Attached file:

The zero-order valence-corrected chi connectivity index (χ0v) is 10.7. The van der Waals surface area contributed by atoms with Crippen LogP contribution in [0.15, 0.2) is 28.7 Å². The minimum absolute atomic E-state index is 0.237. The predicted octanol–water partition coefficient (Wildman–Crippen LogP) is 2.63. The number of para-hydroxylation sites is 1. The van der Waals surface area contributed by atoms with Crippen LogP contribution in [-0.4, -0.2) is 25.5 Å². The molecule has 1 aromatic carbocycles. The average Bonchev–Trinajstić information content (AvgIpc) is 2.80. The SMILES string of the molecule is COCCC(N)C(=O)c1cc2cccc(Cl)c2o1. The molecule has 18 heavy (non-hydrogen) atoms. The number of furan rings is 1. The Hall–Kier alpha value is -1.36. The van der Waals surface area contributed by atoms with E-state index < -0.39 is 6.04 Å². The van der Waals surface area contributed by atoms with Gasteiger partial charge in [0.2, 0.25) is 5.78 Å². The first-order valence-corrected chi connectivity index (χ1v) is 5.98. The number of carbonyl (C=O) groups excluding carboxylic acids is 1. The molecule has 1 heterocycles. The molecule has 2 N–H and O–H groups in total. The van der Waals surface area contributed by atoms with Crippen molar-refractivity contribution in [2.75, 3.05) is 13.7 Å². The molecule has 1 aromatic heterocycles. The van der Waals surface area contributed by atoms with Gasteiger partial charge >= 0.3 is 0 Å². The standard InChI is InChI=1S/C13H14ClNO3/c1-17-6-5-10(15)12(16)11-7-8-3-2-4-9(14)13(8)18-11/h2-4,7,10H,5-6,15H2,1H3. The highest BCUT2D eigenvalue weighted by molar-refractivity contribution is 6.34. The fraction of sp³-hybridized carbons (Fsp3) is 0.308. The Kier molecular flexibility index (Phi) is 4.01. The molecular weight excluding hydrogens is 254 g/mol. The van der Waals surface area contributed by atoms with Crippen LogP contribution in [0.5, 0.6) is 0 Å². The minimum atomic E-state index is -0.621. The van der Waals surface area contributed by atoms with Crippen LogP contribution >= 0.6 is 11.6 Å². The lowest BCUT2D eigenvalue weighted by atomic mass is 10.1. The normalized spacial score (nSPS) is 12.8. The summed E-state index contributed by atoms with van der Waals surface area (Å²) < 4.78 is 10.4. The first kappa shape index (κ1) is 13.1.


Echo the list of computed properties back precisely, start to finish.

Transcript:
The zero-order valence-corrected chi connectivity index (χ0v) is 10.7. The van der Waals surface area contributed by atoms with Crippen LogP contribution in [0.15, 0.2) is 28.7 Å². The minimum absolute atomic E-state index is 0.237. The predicted octanol–water partition coefficient (Wildman–Crippen LogP) is 2.63. The number of para-hydroxylation sites is 1. The van der Waals surface area contributed by atoms with Crippen LogP contribution in [-0.4, -0.2) is 25.5 Å². The molecule has 1 aromatic carbocycles. The average Bonchev–Trinajstić information content (AvgIpc) is 2.80. The SMILES string of the molecule is COCCC(N)C(=O)c1cc2cccc(Cl)c2o1. The molecule has 18 heavy (non-hydrogen) atoms. The number of furan rings is 1. The Hall–Kier alpha value is -1.36. The van der Waals surface area contributed by atoms with E-state index < -0.39 is 6.04 Å². The van der Waals surface area contributed by atoms with Gasteiger partial charge in [0.2, 0.25) is 5.78 Å². The first-order valence-corrected chi connectivity index (χ1v) is 5.98. The number of carbonyl (C=O) groups excluding carboxylic acids is 1. The molecule has 1 heterocycles. The molecule has 2 N–H and O–H groups in total. The van der Waals surface area contributed by atoms with Crippen molar-refractivity contribution in [2.75, 3.05) is 13.7 Å². The molecule has 1 aromatic heterocycles. The van der Waals surface area contributed by atoms with Gasteiger partial charge >= 0.3 is 0 Å². The standard InChI is InChI=1S/C13H14ClNO3/c1-17-6-5-10(15)12(16)11-7-8-3-2-4-9(14)13(8)18-11/h2-4,7,10H,5-6,15H2,1H3. The highest BCUT2D eigenvalue weighted by molar-refractivity contribution is 6.34. The fraction of sp³-hybridized carbons (Fsp3) is 0.308. The Kier molecular flexibility index (Phi) is 4.01. The molecular weight excluding hydrogens is 254 g/mol. The van der Waals surface area contributed by atoms with Crippen LogP contribution in [0.5, 0.6) is 0 Å². The minimum atomic E-state index is -0.621. The van der Waals surface area contributed by atoms with Crippen LogP contribution >= 0.6 is 11.6 Å². The lowest BCUT2D eigenvalue weighted by atomic mass is 10.1. The normalized spacial score (nSPS) is 12.8. The summed E-state index contributed by atoms with van der Waals surface area (Å²) < 4.78 is 10.4. The first kappa shape index (κ1) is 13.1.